Strongly improved outlook
According to the International Air Transport Association’s Airline Industry Forecast 2014–2018, which it published at the end of October, international cargo volumes are likely to grow at an annual rate of more than 4% in the coming five years. Emerging markets, led by those of the Middle East and Africa, are set to be the fastest-growing regions in the world.
«Air cargo remains as vital to the global economic system as ever,» said Tony Tyler, Iata’s director general and CEO, commenting on figures recently presented by his body. «This year, more than USD 6.8 trillion worth of goods – equivalent to 35% of total world trade by value – will be transported around the world by air. It’s good news to see a forecast for a return to growth for the air cargo sector, after several years in the doldrums. An average of more than 4% growth for the next five years would be a marked improvement on the performance of recent years. Since 2011, for example, growth (in freight tonnes) has averaged just 0.6% per annum,» Tyler elaborated.
Risks no dampener on outlook
Despite all of the positive indicators on show, however, Iata is not turning a blind eye to the risks which also exist for the global economic outlook – which will naturally also apply to airfreight. Protectionism, in particular, represents a constant threat to global trade.
According to information provided recently by the World Trade Organization (WTO), the considerable amount of 112 new trade-restriction measures were enforced by group of twenty governments of the world’s largest economies (G20) in the six months between November 2013 and May 2014.
Furthermore, risks stemming from geopolitical uncertainties, the volatility of oil prices and competitive pressures coming from other modes of transport, such as rail and shipping, threaten to darken the positive forecast for airfreight. «The air cargo industry certainly cannot afford to be complacent,» Tyler warned.
Increasing ability to compete
To improve the industry’s ability to compete the association is urging its members to slash their average transit times for goods transported to 48 hours by 2020. To achieve this target, the sector must further upgrade its processes, improve its quality and reliability and expand the range of services it has on offer.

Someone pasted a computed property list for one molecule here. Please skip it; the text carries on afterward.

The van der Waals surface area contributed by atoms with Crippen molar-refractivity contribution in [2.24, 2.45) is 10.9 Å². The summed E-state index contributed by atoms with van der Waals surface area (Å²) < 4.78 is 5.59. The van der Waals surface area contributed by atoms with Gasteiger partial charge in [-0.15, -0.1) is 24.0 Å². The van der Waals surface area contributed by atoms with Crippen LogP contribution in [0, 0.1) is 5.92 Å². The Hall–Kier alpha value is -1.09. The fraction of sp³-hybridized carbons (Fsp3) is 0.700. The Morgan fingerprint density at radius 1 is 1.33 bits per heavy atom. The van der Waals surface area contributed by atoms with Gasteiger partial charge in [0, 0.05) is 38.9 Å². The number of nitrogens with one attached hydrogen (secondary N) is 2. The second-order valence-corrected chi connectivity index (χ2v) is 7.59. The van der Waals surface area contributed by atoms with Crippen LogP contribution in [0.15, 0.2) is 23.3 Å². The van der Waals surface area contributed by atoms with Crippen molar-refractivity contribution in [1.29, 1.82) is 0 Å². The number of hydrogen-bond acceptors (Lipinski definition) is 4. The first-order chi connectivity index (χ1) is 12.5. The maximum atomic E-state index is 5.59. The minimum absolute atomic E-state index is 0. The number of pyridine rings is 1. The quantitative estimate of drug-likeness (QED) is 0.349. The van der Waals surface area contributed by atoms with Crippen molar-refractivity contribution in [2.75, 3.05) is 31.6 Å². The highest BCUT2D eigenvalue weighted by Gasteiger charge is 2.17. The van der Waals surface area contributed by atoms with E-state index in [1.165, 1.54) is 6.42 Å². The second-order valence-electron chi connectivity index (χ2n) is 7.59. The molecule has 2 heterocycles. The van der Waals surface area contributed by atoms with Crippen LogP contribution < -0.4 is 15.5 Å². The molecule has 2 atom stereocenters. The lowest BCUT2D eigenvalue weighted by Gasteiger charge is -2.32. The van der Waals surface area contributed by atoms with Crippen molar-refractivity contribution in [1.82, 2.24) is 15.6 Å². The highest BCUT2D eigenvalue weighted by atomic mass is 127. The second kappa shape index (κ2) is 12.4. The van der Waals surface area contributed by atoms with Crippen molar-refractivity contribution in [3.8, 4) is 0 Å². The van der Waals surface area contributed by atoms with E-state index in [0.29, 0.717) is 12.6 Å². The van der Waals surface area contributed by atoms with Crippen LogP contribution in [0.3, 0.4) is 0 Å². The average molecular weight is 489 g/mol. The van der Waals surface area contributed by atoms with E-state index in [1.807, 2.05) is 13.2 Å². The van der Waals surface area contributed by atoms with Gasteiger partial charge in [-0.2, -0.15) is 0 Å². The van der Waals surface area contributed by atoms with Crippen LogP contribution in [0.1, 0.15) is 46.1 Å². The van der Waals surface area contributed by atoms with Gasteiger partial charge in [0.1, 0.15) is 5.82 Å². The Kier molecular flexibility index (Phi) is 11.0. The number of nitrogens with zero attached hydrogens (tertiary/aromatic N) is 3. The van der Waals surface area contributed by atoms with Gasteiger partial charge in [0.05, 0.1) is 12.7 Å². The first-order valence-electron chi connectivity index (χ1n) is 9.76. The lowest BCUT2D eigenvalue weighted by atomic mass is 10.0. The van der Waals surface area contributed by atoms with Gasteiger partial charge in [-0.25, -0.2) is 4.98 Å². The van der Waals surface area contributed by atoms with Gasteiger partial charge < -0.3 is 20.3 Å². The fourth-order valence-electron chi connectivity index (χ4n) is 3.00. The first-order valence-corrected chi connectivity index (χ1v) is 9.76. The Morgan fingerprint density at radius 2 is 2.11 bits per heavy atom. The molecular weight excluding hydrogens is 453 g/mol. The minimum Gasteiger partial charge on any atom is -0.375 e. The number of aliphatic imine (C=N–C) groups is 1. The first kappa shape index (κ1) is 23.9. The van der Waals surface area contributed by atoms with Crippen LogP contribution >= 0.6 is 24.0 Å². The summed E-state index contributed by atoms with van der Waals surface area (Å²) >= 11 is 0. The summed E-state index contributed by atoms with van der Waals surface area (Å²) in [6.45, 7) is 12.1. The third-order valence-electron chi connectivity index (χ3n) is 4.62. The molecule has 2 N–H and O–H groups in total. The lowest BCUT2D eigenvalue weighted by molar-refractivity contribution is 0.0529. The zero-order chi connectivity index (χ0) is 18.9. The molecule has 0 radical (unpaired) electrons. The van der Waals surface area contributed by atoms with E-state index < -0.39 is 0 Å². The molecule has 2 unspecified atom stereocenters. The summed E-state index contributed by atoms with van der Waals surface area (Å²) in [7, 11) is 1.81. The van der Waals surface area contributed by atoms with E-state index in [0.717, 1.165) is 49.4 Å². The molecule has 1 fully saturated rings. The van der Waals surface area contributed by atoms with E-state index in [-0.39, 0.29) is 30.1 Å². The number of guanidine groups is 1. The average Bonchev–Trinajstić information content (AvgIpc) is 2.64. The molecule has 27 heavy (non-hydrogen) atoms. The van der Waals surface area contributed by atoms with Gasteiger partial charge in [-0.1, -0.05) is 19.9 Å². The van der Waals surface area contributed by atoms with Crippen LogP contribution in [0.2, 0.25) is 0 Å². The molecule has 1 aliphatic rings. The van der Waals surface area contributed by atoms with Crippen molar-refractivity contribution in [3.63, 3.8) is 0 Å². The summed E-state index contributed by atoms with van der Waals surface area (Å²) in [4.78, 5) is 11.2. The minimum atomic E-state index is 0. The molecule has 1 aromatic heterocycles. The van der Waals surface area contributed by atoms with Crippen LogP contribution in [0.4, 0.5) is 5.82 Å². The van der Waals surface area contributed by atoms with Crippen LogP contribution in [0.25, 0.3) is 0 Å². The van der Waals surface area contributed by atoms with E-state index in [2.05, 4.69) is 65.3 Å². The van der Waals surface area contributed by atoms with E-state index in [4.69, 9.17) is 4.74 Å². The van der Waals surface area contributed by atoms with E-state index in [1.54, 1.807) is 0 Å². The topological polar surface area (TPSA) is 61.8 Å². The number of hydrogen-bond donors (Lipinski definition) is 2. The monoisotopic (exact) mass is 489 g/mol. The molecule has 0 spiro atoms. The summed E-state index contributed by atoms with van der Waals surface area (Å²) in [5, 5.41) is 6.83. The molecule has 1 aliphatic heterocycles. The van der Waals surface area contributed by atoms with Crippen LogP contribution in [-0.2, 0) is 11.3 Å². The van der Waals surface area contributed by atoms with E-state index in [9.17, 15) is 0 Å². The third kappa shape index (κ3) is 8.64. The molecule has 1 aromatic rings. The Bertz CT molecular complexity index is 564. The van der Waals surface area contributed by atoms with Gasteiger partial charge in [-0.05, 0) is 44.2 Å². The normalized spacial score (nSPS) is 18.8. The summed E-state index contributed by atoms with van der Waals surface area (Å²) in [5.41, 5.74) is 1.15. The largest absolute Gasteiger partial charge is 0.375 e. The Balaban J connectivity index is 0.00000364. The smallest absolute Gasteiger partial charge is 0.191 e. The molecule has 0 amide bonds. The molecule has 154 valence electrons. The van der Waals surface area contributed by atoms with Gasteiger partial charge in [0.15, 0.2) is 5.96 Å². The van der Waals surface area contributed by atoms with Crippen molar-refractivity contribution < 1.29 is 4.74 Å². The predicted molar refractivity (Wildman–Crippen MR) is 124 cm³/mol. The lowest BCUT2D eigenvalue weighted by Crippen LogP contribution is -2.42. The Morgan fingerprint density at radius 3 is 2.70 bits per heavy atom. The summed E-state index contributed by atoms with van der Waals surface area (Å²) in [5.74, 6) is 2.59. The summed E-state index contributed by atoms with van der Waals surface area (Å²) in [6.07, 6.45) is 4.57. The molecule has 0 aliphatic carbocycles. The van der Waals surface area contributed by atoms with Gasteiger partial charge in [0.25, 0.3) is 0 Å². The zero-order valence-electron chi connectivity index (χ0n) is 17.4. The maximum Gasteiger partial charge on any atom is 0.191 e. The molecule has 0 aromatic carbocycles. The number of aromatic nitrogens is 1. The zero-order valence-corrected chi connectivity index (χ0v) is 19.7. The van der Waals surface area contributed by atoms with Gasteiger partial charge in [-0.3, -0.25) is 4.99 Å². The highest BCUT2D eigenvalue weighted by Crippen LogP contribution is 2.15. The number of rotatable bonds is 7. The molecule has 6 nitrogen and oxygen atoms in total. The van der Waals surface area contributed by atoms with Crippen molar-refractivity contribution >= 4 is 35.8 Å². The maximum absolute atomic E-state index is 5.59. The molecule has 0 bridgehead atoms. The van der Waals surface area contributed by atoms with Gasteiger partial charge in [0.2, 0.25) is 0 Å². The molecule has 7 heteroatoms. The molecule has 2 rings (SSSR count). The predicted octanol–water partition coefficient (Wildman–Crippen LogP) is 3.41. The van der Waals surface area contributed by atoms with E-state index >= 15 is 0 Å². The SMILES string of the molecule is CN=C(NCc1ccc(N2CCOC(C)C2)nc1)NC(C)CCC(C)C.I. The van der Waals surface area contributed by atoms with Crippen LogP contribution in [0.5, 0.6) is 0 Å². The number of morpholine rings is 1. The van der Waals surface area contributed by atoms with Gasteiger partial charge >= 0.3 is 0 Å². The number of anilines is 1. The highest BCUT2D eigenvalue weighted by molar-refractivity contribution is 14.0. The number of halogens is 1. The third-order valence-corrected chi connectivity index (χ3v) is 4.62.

One cornerstone of the efforts is the e-freight project, which aims to free airfreight consignments from the burden of using paper. The first stage, that is to say the industry-wide roll-out of the electronic air waybill (e-AWB), is progressing well. Iata has said that the e-AWB’s share of all AWBs was greater than 19% in September, which means that the industry is well on target to achieve 22% for the entire year.
Where the industry is growing
The USA and the UAE will both generate more than 1 million t in additional airfreight in 2018 compared to today’s figures. The hubs in Dubai, Abu Dhabi et al. will thereby replace Germany in third place in the process (see table 1). The world’s biggest growth markets will be found outside of the saturated regions of North America and Europe – although the latter can again expect to post further strong cargo activity expansion in the future (see table 2).
Amongst the countries that generate more than 100,000 t of airfreight today, Iran will post the biggest growth rate – namely 7% per year. The starting level is admittedly low, however, considering that the increase translates into only 44,000 t more and a total volume of 156,000 t in absolute terms in 2018. As for India, the forecast growth of 6.8% per annum will mean 622,000 t in additional airfreight annually. The three following growth countries, Bangladesh (339,000 t), Ethiopia (319,000 t) and Nigeria (276,000 t), are also in the group of emerging markets. Special mention in the Iata forecast is also given to Qatar. The emirate’s annual growth rate of 5.7% corresponds to an increase of 361,000 t in absolute terms, to a total of 1.48 million t in 2018.